Derek Wills, who hosts the pro-gun podcast Lone Star Gun Talk, said he too is worried to hear Texas Republicans suggest gun control concessions.

He opened his podcast Monday by criticizing Texas Republican leaders as “weak on gun rights,” describing the governor as a “pushover.”

That sentiment was also in the air on a recent afternoon at the family-run Shiloh Shooting Range, in Houston’s western suburbs.

A group of regular customers nodded as Jeff Sanford, the manager, dismissed expanded background checks and other gun control proposals.

“It’s a Band-Aid that won’t do anything,” he said. “It’s just so they can say we did something.”

One of the regulars was a 45-year-old priest, who wore his collar during target practice.

“I am concerned about new restrictions because I think it’s not about the people — it’s about politicians,” he said after shooting his new 9mm handgun and a rifle.

The priest, who asked to be identified only as the Rev. George because he wasn’t authorized by the church to speak publicly about the issue, said he doesn’t carry a gun during Mass but supports congregants who do, given that houses of worship have not been spared from mass shootings.

As for when new restrictions might be considered, that’s still unclear.

The governor could call a special session of the legislature, which isn’t scheduled to reconvene until 2021. So far, Abbott has refused requests from Democrats to do that.

Still, Scruggs said he was especially encouraged after talking with the governor and other officials at last month’s meeting of the newly formed Texas Safety Commission.

He said the discussion, slated to last two hours, stretched to five, and the mood was far different than at a meeting last year after the killing of 10 people in a shooting at Santa Fe High School south of Houston.

“There is a desire to do something,” Scruggs said. “There’s an admittance that our background check system is seriously flawed.”

More evidence of that came on Aug. 31, when a gunman terrorized the west Texas cities of Midland and Odessa.

Driving around shooting people from his car and a hijacked mail truck with an AR-15-style rifle, the gunman killed seven before police fatally shot him.

Authorities said the shooter had failed a background check when he tried to buy a firearm from a registered dealer, but that he had no problem purchasing his weapon from a private seller. Unlike California and 11 other states, Texas does not require a background check for those sales.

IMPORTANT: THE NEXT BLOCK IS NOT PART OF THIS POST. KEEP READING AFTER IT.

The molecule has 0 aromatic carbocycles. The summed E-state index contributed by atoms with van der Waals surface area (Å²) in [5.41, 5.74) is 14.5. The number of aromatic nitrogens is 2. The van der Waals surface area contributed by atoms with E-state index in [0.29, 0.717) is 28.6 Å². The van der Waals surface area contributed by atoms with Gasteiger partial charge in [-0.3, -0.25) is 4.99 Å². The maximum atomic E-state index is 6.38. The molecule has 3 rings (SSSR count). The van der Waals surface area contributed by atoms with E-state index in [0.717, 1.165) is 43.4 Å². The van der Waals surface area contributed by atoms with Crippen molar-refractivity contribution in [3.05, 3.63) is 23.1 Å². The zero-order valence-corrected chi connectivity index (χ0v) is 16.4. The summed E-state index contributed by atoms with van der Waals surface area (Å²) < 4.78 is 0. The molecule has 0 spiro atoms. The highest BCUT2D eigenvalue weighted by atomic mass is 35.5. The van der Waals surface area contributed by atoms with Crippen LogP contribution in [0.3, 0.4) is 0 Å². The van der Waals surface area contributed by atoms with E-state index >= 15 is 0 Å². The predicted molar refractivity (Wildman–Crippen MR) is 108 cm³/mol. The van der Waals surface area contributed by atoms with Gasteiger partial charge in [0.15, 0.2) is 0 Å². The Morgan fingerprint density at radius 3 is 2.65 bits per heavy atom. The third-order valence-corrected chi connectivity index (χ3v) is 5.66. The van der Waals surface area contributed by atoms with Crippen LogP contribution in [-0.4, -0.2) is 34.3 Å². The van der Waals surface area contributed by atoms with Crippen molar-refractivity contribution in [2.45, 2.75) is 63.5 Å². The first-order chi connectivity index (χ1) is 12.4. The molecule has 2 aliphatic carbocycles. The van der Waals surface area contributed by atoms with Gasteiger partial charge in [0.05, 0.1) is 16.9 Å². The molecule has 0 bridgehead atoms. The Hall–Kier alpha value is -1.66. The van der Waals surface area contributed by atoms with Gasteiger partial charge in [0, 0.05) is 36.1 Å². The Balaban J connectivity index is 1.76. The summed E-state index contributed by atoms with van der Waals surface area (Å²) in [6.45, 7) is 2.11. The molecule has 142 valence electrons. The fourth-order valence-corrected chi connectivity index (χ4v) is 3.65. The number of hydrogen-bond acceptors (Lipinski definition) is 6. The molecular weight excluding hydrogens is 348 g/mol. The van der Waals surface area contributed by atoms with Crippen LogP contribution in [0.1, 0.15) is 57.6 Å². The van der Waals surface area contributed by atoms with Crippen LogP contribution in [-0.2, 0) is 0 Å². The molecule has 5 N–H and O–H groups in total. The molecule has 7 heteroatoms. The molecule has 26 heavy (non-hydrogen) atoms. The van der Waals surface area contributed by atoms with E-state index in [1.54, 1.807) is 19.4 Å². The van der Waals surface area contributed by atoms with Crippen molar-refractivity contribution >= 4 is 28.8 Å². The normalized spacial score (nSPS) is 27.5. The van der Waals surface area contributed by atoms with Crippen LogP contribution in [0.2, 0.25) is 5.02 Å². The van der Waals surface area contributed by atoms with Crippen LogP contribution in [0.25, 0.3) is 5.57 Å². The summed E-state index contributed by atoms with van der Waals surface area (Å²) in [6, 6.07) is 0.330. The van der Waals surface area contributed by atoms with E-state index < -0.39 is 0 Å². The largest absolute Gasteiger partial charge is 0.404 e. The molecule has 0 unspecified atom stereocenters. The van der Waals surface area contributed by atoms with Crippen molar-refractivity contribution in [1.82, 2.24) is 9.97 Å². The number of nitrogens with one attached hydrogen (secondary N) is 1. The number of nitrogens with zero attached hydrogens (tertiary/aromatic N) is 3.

It was soon after those killings that Abbott announced state lawmakers would take action.

Gun control groups from out of state say now is the time to make inroads in Texas.

The San Francisco-based Giffords Law Center to Prevent Gun Violence recently helped organize a group called Texas Gun Owners for Safety.

The group’s 52 members said they are focused on keeping guns out of the hands of criminals, and hope to persuade lawmakers to adopt background checks for all firearms sales, regulate AR-15-style rifles and enact so-called red-flag laws that would allow courts to order the confiscation of guns from people deemed dangerous.

Patricia Krov, 64, a retired X-ray technician who lives in central Texas, joined the group with her husband because of recent mass shootings and the loss of a loved one to suicide by firearm.

“We feel like we can support common-sense gun laws and protect our right to own guns,” she said.

“We don’t have small children, but some of the people around us do, and seeing them have to do these active shooter drills — they shouldn’t have to grow up in that environment,” she said.

Another member, Kevin Cruser, said he learned to shoot as a boy outside Austin — and hoped his children would have the same relationship with guns.

“They were a huge part of our lives, and I want my boys to grow up and go hunting and have that appreciation,” he said.

But Cruser said he also believes that the hijacking of the 2nd Amendment by extremists is one reason that his sons — ages 11 and 13 — have to endure active-shooter drills at school.

Cruser, a 42-year-old lawyer who has worked with Republican lawmakers and considers himself an independent, said he too has had to adapt to the new reality of gun violence.

Before a recent gathering at his house, a guest asked if he had guns, and if so, how they were stored.

“Ten years ago I would have been offended,” Cruser said. “Now I understand. The laws have become inadequate to the point where we all have to live in a state of fear.”

He said he wanted to try to improve gun laws before more mass shootings lead to major restrictions.

“My big fear is that this sort of weird ideological insanity that ‘any gun you can own is OK’ is going to create a backlash so big, I don’t get to have my shotgun anymore,” he said.

“We’re a couple of mass shootings away from nothing. I see the tide turning.”